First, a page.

Rita MonsonRita A. Monson, of Wellington, died Sunday, September 23, 2018 at her home in Wellington at the age of 75.Rita was born the daughter of Kimber and Eldred (McDonald) Chard on Monday, April 19, 1943 on the family farm near Lucas. She graduated from Stockton High School and later attended the Hays Academy of Hair Design. Rita was a longtime cosmetologist but was also proud of the time she spent working in the oil field industry and as manager of the local Braums Ice Cream & Dairy Store. On January 28, 1999, Rita and Ron Monson were united in marriage in Wellington. Together they celebrated over nineteen years of marriage. After retiring, Rita was able to enjoy her grandchildren. The love for her family and grandchildren is what sustained her as she battled through her health problems. Rita and Ron have spent the last few years traveling and camping. She loved camping and found it comforting as she would recover from her treatments. Survivors include her husband, Ron Monson of Wellington; daughter, Lisa Inslee and her husband Scott of Attica; daughter, LeAnna Pounds and her husband Max of Hunter; son, Daniel Monson and his wife Irene of Wellington; daughter, Ronda Monson of Wellington; son, Martin Bell and his wife Amy of Kingman; brother, Vernon Chard and his wife Gloria of Blue Springs, Missouri; sister, Nita Johnston and her husband Merrill of Stockton along with her 15 grandchildren and 9 great-grandchildren. She was preceded in death by her parents; daughter, Lori Schindler; sister, Joyce Kressly and her brother, Keith Chard. A celebration of Rita’s life will begin at 1:00 p.m., Saturday September 29, 2018 in the chapel of Cornejo|Day Funeral Home, Wellington. Memorial funds have been established in her loving memory to the St. Jude Children’s Research Hospital or the Wellington Ministerial Alliance. Contributions may be mailed or left with the funeral home.To share a memory or leave condolences, please visit www.cornejodayfuneralhome.com.Arrangements are by Cornejo|Day Funeral Home & Crematory, Wellington.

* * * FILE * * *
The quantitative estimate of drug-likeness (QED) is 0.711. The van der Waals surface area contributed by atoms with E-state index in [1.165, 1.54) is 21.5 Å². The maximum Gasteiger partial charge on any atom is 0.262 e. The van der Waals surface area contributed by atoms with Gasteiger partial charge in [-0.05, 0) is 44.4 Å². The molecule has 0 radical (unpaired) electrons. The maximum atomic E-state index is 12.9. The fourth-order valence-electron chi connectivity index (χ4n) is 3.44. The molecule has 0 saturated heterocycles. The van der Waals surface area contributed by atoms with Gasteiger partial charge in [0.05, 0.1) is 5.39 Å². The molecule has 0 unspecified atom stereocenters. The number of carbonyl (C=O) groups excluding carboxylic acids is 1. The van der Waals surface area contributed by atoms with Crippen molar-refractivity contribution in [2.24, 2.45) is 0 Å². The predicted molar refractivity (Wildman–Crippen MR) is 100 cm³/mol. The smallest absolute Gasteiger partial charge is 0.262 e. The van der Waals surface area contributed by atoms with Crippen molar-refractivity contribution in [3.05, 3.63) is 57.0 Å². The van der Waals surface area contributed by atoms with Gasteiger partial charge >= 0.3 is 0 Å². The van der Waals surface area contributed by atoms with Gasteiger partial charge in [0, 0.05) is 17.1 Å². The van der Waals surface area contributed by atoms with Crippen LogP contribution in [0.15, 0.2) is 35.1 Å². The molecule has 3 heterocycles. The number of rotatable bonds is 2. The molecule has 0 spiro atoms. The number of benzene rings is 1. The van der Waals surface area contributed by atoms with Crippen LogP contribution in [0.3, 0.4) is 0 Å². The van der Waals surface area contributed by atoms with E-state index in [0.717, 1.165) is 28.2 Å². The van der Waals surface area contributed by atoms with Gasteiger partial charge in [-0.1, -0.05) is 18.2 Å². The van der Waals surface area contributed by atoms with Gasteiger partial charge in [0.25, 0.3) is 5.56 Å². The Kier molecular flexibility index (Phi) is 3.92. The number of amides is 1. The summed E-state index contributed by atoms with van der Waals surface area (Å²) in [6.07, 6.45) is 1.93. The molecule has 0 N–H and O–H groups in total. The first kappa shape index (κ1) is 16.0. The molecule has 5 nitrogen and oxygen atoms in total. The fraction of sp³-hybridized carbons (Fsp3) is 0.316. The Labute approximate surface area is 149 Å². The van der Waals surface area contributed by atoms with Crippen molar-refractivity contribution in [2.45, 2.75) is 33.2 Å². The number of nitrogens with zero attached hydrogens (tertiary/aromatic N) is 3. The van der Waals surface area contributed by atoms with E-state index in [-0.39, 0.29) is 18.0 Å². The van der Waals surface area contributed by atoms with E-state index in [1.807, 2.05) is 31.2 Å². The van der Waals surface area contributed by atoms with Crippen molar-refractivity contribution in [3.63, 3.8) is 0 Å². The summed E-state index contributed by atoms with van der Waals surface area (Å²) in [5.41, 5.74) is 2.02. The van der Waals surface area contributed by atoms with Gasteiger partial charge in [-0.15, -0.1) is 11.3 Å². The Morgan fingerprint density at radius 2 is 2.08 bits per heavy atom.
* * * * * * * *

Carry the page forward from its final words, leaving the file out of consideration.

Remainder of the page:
BRECKENRIDGE | Merrill Mann had always been intrigued when she saw people on standup paddleboards tooling around on area lakes, so when she found a coupon for a rental, she decided to give it a try.Now she’s hooked.This March 22, 2011 photo provided by Three Brothers Boards shows Austin Marvin and tour customers passing the Jackie Robinson Memorial Ball Park on the Halifax River, Daytona Beach, Fla. (AP Photo/Three Brothers Boards, Justin Murray)“I loved it the first time I tried it,” said Mann, who rides on lakes near her home in Avon. “Anything with the outdoors, being on the water, it’s very serene yet you’re getting a workout. You’re exercising and out in the sun.”Standup paddleboarding has exploded in popularity the past few years. A sort of combination between surfing and kayaking, it has become a hit on oceans, lakes and rivers across the United States and beyond.According to a 2013 Outdoor Foundation recreation report, standup paddleboarding was the most popular outdoor activity for first-time participants, garnering 56 percent of the newbies among all outdoor activities last year.The appeal is simple: It’s relatively easy, available to a wide range of ages and can be done just about anywhere there’s a body of water.“I think the reason it’s blowing up so much is there’s no limitations,” said RJ Murray, co-owner of Three Brothers Boards in Daytona Beach, Florida. “As long as you have a body of water, it doesn’t matter where you are. People who lived away from the ocean and wanted to be in that environment never really had that option before paddleboarding.”Standup paddleboarding is not new.The ancient Hawaiians were believed to use it as transportation between islands and for fishing, while fishermen from Asia to South America have used forms of standup paddleboarding while working their catch.The recent rise in popularity started with surfers and carried on with tourists in beach towns who then took the idea back to where they live.Now, standup paddleboarders can be found cruising along the shore on just about every coast, across mountain lakes, racing down rivers and even participating in group yoga classes atop their boards.“When I first heard people wanted to do yoga classes on paddleboards, I was like, ‘You’ve got to be kidding me,’” said Murray, who started Three Brothers with his brother Justin in 2009. (A third brother, Jason, died earlier that year.) “People are getting really creative with it. I can’t imagine where it will be four years from now.”The equipment certainly has changed.Little more than modified surfboards just a few years ago, boards now are specifically designed for standup paddling, averaging 10 to 12 feet in length and contoured for easy balancing. Ocean boards are typically made of the same materials as surfboards, while boards used on lakes and rivers can be made of inflatable material used for river rafts or injected plastic like kayaks.Optimal size for the paddle is 8 to 10 inches longer than the paddler, to give them leverage.“The boards have gotten more complex, the competition stiffer,” Murray said. “In four years, the sport has done a 180.”The changes have added to the popularity.Because the boards have become so sturdy, standup paddleboarding has become a sport nearly anyone can handle, not just surfers or swimmers.Set up with the right size board and calm water conditions, most first-timers only need about 10 minutes to feel comfortable and start paddling away. It gets a bit more difficult when there are waves or a current, but remains accessible to people from 7 to 77, according to Murray.“You pretty much get up at your own pace,” said Mary Hoffius, who lives in Breckenridge and has been standup paddleboarding for three years. “You start off on your knees and you stand up. The boards are really sturdy now. It’s actually hard to fall off on a still body of water. It took me no time.”Like any sport, standup paddleboarders have picked up the pace within the sport, pushing the boundaries to new, adrenaline-fueling levels.Races have cropped up across the country. Paddlers also have joined surfers in hanging 10, using their paddles for added speed while riding the waves into shore.But most riders do it just for the enjoyment of being out on the water and in the sun, enjoying the scenery while getting a decent upper-body and core workout. “It’s not like you’re racing down the side of a mountain on a mountain bike and all the danger that goes along with that, so it’s a more low-key activity,” Mann said.